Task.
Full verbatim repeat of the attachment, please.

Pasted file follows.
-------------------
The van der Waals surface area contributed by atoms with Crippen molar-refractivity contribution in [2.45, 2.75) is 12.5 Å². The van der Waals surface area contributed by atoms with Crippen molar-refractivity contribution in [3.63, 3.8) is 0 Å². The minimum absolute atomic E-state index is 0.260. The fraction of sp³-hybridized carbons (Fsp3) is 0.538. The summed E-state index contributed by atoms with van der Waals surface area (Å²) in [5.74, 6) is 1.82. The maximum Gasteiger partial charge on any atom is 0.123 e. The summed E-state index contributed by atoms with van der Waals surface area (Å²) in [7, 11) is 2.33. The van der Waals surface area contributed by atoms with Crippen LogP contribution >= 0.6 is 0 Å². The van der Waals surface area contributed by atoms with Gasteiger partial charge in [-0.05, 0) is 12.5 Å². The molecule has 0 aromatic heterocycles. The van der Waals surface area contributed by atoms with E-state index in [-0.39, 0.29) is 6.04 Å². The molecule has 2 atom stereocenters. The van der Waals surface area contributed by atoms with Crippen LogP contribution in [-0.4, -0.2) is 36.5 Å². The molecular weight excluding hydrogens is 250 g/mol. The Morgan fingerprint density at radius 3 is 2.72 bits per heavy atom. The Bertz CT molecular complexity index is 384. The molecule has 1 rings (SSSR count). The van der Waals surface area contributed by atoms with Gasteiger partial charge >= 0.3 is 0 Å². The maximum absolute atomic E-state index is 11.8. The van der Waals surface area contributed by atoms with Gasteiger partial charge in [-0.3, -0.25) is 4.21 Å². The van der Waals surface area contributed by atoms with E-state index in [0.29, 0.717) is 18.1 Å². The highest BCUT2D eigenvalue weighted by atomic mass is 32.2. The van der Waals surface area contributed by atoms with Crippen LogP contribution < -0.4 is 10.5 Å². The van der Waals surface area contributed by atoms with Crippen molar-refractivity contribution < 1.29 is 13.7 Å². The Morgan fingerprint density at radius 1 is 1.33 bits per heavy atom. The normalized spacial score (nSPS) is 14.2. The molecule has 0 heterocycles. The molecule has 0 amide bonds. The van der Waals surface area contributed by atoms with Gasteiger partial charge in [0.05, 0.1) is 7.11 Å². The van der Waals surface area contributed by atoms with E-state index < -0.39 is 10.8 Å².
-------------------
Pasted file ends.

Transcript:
The van der Waals surface area contributed by atoms with Crippen molar-refractivity contribution in [2.45, 2.75) is 12.5 Å². The van der Waals surface area contributed by atoms with Crippen molar-refractivity contribution in [3.63, 3.8) is 0 Å². The minimum absolute atomic E-state index is 0.260. The fraction of sp³-hybridized carbons (Fsp3) is 0.538. The summed E-state index contributed by atoms with van der Waals surface area (Å²) in [5.74, 6) is 1.82. The maximum Gasteiger partial charge on any atom is 0.123 e. The summed E-state index contributed by atoms with van der Waals surface area (Å²) in [7, 11) is 2.33. The van der Waals surface area contributed by atoms with Crippen LogP contribution >= 0.6 is 0 Å². The van der Waals surface area contributed by atoms with Gasteiger partial charge in [-0.05, 0) is 12.5 Å². The molecule has 0 aromatic heterocycles. The van der Waals surface area contributed by atoms with E-state index in [-0.39, 0.29) is 6.04 Å². The molecule has 2 atom stereocenters. The van der Waals surface area contributed by atoms with Crippen LogP contribution in [-0.4, -0.2) is 36.5 Å². The molecular weight excluding hydrogens is 250 g/mol. The Morgan fingerprint density at radius 3 is 2.72 bits per heavy atom. The Bertz CT molecular complexity index is 384. The molecule has 1 rings (SSSR count). The van der Waals surface area contributed by atoms with Gasteiger partial charge >= 0.3 is 0 Å². The maximum absolute atomic E-state index is 11.8. The van der Waals surface area contributed by atoms with Gasteiger partial charge in [-0.3, -0.25) is 4.21 Å². The van der Waals surface area contributed by atoms with E-state index in [0.29, 0.717) is 18.1 Å². The highest BCUT2D eigenvalue weighted by atomic mass is 32.2. The van der Waals surface area contributed by atoms with Crippen LogP contribution < -0.4 is 10.5 Å². The van der Waals surface area contributed by atoms with Crippen molar-refractivity contribution < 1.29 is 13.7 Å². The Morgan fingerprint density at radius 1 is 1.33 bits per heavy atom. The normalized spacial score (nSPS) is 14.2. The molecule has 0 heterocycles. The molecule has 0 amide bonds. The van der Waals surface area contributed by atoms with Gasteiger partial charge in [0.05, 0.1) is 7.11 Å². The van der Waals surface area contributed by atoms with E-state index < -0.39 is 10.8 Å².